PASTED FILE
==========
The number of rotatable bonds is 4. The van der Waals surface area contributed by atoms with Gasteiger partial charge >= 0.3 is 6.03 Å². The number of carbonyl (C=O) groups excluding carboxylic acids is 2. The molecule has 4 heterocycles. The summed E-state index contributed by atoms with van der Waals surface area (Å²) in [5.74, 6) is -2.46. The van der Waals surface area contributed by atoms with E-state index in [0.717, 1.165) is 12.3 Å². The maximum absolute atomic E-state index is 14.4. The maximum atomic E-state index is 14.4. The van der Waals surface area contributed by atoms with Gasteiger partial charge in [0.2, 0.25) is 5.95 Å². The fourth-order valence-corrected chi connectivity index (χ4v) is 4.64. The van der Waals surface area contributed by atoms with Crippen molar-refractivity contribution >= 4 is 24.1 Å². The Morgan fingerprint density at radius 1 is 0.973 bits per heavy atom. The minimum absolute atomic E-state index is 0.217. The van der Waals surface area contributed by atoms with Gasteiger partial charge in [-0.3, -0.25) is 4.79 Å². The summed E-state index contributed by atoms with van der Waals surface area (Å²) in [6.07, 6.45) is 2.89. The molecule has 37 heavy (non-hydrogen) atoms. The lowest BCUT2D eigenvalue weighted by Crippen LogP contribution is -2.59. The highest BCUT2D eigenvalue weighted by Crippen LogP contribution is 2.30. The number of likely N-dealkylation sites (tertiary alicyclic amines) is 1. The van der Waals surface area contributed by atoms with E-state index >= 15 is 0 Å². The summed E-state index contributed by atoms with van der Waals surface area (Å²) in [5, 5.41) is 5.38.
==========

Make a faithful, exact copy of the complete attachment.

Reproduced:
The number of rotatable bonds is 4. The van der Waals surface area contributed by atoms with Gasteiger partial charge >= 0.3 is 6.03 Å². The number of carbonyl (C=O) groups excluding carboxylic acids is 2. The molecule has 4 heterocycles. The summed E-state index contributed by atoms with van der Waals surface area (Å²) in [5.74, 6) is -2.46. The van der Waals surface area contributed by atoms with E-state index in [0.717, 1.165) is 12.3 Å². The maximum absolute atomic E-state index is 14.4. The maximum atomic E-state index is 14.4. The van der Waals surface area contributed by atoms with Gasteiger partial charge in [0.2, 0.25) is 5.95 Å². The fourth-order valence-corrected chi connectivity index (χ4v) is 4.64. The van der Waals surface area contributed by atoms with Crippen molar-refractivity contribution >= 4 is 24.1 Å². The Morgan fingerprint density at radius 1 is 0.973 bits per heavy atom. The minimum absolute atomic E-state index is 0.217. The van der Waals surface area contributed by atoms with Gasteiger partial charge in [-0.3, -0.25) is 4.79 Å². The summed E-state index contributed by atoms with van der Waals surface area (Å²) in [6.07, 6.45) is 2.89. The molecule has 37 heavy (non-hydrogen) atoms. The lowest BCUT2D eigenvalue weighted by Crippen LogP contribution is -2.59. The highest BCUT2D eigenvalue weighted by Crippen LogP contribution is 2.30. The number of likely N-dealkylation sites (tertiary alicyclic amines) is 1. The van der Waals surface area contributed by atoms with E-state index >= 15 is 0 Å². The summed E-state index contributed by atoms with van der Waals surface area (Å²) in [5, 5.41) is 5.38.